Shall I wait for forgiveness or pay off my student loans?

At some point, all of us are in a dilemma regarding student loan repayment. Do we wait for forgiveness or do we extensively repay our loans off?

Updated by Chinmoy Dutta on 22nd July 2020

Federal student loan has one of the biggest perks. Federal student loans may qualify for forgiveness. The most common forms of student loan forgiveness are through the Public Service Loan Forgiveness program or forgiveness as a part of an Income-based repayment such as IBR or REPAYE

Student loan forgiveness programs consist of certain risks. Let’s check out the risks of waiting or chasing student loan forgiveness and find out what is the best option one can find.

It should be noted that are a number of jobs available to help get your loans forgiven. Having an in-depth understanding of the various student loan forgiveness jobs out there is crucial to see if your job can get your loans forgiven.

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Do we chase forgiveness?

We would not recommend chasing student loan forgiveness because no one can predict what is gonna happen in the future. Meaning, if you are in public service and you are hoping to apply for public service loan forgiveness,  there is a chance you might not be able to stay in public service for the required 10 years. Again say you are on an income-based repayment plan, and you get a good raise, your monthly income might increase. Then by the end of 20-25 years, there might not be any amount remaining to be forgiven.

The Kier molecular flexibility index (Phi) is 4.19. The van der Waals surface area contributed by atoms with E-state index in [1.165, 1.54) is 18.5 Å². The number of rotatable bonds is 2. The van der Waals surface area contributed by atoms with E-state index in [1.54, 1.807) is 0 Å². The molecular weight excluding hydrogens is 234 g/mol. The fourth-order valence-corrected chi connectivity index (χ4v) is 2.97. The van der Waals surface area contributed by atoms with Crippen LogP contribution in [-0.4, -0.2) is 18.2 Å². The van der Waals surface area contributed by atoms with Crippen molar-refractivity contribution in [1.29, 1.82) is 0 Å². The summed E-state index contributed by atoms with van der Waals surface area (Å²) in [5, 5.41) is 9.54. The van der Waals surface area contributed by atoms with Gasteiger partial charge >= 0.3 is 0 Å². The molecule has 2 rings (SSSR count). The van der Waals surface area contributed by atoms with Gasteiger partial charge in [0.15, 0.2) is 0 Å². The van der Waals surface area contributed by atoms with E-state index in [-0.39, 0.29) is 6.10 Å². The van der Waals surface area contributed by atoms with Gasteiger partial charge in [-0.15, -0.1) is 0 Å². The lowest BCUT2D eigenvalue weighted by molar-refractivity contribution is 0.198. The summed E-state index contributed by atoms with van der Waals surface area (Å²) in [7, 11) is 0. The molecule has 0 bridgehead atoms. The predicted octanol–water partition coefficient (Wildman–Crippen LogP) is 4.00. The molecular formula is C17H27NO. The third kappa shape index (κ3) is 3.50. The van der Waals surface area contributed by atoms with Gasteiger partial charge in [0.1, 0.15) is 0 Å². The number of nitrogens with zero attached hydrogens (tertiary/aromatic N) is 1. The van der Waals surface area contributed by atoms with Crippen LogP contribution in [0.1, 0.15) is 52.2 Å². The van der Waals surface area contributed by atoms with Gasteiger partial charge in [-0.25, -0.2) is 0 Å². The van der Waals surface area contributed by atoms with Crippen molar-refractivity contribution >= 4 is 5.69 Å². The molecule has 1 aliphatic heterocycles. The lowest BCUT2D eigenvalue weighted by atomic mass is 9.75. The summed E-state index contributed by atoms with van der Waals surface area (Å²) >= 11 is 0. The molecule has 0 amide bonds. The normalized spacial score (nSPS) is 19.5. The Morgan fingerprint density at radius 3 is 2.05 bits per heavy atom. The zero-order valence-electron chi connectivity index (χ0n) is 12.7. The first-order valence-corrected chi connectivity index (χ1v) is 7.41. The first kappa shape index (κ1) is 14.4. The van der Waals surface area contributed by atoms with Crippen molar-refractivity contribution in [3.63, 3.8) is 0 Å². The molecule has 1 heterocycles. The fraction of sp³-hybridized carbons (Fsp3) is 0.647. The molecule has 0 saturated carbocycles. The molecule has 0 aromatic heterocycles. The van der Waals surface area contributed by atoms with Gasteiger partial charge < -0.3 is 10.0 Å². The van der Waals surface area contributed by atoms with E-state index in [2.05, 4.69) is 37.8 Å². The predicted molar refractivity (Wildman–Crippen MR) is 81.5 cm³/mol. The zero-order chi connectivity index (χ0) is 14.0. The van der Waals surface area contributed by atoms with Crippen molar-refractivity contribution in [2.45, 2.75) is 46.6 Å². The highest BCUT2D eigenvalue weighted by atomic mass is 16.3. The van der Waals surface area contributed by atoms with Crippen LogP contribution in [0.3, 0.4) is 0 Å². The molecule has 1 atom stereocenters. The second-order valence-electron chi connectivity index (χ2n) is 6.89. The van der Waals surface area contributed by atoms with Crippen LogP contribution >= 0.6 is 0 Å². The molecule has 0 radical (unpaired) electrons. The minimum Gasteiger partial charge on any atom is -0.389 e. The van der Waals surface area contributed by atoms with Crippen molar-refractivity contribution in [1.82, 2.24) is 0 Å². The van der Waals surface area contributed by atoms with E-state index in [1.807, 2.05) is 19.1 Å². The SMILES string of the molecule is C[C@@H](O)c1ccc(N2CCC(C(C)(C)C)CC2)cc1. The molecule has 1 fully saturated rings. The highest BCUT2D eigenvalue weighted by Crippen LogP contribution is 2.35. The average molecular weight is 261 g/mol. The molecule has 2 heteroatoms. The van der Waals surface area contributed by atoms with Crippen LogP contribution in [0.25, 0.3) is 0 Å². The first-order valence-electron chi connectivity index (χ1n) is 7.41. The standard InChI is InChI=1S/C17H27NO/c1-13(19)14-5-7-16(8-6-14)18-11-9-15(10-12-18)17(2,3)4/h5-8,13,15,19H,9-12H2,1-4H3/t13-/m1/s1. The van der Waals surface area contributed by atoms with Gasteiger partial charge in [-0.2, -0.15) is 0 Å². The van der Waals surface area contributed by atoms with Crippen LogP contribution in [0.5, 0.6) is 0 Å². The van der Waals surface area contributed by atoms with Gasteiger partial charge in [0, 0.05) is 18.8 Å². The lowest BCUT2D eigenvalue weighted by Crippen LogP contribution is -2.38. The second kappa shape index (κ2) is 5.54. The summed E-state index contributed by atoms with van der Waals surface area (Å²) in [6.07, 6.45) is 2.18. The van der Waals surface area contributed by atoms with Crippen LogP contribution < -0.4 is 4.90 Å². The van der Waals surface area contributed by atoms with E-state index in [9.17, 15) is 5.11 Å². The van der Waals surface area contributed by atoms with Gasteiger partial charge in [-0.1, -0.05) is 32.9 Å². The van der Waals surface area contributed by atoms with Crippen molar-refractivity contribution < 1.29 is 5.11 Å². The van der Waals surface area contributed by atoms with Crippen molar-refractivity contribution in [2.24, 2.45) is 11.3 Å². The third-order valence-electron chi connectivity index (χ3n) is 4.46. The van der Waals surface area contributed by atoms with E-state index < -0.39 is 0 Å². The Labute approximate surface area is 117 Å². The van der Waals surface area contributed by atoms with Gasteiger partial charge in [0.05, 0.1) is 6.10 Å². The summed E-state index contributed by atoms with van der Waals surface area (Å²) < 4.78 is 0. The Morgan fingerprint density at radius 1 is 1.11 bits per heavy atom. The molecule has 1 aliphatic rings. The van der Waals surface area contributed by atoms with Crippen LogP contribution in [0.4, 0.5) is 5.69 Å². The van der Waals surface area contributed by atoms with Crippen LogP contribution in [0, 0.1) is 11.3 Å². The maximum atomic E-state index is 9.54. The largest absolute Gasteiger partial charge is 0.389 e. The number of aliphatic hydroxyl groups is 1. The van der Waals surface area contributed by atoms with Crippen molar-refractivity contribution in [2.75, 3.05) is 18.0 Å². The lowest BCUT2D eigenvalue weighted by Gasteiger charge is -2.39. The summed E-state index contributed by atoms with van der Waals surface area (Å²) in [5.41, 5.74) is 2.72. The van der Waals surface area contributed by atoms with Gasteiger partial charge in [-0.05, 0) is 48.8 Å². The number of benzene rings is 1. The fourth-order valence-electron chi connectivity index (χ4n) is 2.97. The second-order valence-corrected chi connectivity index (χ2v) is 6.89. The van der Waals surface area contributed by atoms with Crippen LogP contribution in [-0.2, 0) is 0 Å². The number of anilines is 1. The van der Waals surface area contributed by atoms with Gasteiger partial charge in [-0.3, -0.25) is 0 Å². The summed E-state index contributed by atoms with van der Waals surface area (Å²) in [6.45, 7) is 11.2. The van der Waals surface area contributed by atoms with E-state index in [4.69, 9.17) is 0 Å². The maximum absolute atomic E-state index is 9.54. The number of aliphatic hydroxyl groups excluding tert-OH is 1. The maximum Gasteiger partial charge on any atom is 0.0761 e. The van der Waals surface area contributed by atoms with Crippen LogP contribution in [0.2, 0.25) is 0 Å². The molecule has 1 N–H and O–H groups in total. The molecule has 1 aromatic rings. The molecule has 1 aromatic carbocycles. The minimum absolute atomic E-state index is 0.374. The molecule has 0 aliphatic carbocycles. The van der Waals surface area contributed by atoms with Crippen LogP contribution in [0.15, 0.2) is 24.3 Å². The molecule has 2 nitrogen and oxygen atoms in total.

It might also so happen that the government could put brakes on these programs - they might be discontinued. However, it would require an act of Congress and the President’s approval to discontinue these programs. Existing participants might be considered even if the plans are scrapped, but one cannot be sure about these.

Another point that people seem to ignore is that depending on the amount of loan, they may spend more chasing for forgiveness than they would have if they paid off their loans.

What if we don’t wait for forgiveness?

Just as chasing forgiveness is considered dangerous, it might be considered foolish to not wait for forgiveness at all. If you happen to choose the wrong repayment plans, you might end up in a situation where you end up paying more than it is actually required. Not waiting might be devastating for your budget as aggressive payments might disrupt your lifestyle. Aggressive repayment amounts can lead to spending very less for yourself or it could be better spent on retirement or a house and you don’t want to miss out on that opportunity.

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What do we do then?

Going through the above possibilities, we can suggest that anyone should avoid the extremities unless they are specifically boosted by the extremities. We suggest that you find a middle ground for the two above.

There are many risks with whatever option you choose. So first calculate and make a financial plan for yourself. Check about the options you can pursue. Putting out all the plans together and calculating for each plan while keeping your future in mind. This should show what is the best option available for you.

If you are unable to figure out the math then go for the middle ground. With the lenders, you can act like you are chasing for forgiveness. Pay the minimum repayments, get enrolled in the forgiveness programs, and keep the paperwork properly. In this way, you are just making sure you have the option. With your personal finances, act for aggressive payments, however, save the extra money in a bank account that you will never touch.

If at a later stage, you are not applying for forgiveness, you will find the extra amount in the untouched amount to pay off your debts. Or if you are going for forgiveness you can use that money for tax consequences once your loan is forgiven.

The only downside of this approach is the loss of interest earned by the extra money sitting in your account. The amount of interest earned by that money is very less and is almost nothing when compared to student loan interests. This can be considered as money well spent in case you do not know which of the side you want to choose - aggressive repayment or chasing forgiveness.